Shawn pumped the escapologist’s hand. “I was watching very intently and I must admit I almost didn’t catch when you got the key from your assistant and made the switch.”

“You saw that?” Houdini couldn’t believe someone from the audience had caught onto one of his illusions.

“He’s very observant,” stated the Doctor. “Sometimes it can get him into trouble.”

“Oh, I won’t tell anyone,’ Shawn said. “I know how sacred a magician’s tricks are.”

A clock on a table chimed the half hour and Houdini remembered his engagement and slipped on his suit jacket. “Why don’t you come with me?”

Amy looked at the Doctor, ready to plead her case, but he was grinning. “We’d love to.”


In the cab to…wherever, Shawn wanted to grill Houdini for tips but caught the glare Amy sent his way so stayed quiet unless spoken to. Something that was very hard for him. The Doctor and Houdini talked of old times as he and Amy listened to them like they were bedtime stories.

“And you, Mr. Spencer, where in the States do you call home?”

“Uh, Santa Barbara, California.”

“That’s not too far from Los Angeles, is it?”

“About 100 miles north, give or take.”

“It’s wonderful out there. Beautiful scenery, warm weather. I believe I could retire there.”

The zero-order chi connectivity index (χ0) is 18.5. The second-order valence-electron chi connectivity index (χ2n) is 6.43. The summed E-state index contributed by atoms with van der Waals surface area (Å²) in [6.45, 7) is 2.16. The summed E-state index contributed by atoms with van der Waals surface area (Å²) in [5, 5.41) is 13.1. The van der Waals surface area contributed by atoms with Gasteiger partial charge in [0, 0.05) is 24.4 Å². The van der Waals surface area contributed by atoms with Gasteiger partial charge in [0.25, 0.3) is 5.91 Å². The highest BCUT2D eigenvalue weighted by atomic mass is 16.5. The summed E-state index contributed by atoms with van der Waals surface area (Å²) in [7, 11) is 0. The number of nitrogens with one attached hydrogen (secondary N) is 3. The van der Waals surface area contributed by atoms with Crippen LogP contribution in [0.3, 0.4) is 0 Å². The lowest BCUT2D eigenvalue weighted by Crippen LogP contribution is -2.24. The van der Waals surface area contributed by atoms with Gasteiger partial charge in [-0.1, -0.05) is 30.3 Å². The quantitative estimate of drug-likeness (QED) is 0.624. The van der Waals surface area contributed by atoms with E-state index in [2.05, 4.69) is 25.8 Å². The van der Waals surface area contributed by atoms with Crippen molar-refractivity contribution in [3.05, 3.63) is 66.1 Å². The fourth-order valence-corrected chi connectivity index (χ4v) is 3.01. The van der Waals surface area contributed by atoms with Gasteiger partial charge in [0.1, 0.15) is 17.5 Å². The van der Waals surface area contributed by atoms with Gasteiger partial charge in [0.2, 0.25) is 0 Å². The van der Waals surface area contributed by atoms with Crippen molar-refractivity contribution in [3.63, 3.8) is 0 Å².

“You couldn’t find a better place.” Argh, this time travel stuff is hard. He’s gonna be dead in six years.

The Doctor caught his eye and gave a small nod of approval.

The cab pulled up in front of what Shawn guessed to be a middle-class neighborhood. The houses were nicely kept but there was nothing Upstairs, Downstairs about them. They all stepped out and Houdini paid the driver before leading them up the steps of number 16.

As Houdini reached for the knocker, the door opened. A middle-aged man stood there with slicked back black hair that was going grey at the temples. He was dressed in a good quality suit, so not the butler, though that would have been cool. He had obviously been expecting Houdini, but his eyes narrowed at the sight of the rest of them.

“Sorry, I’m late. Some friends were at the show tonight and I asked them along. I hope that’s all right.”

“Of course, sir. We can always find room.”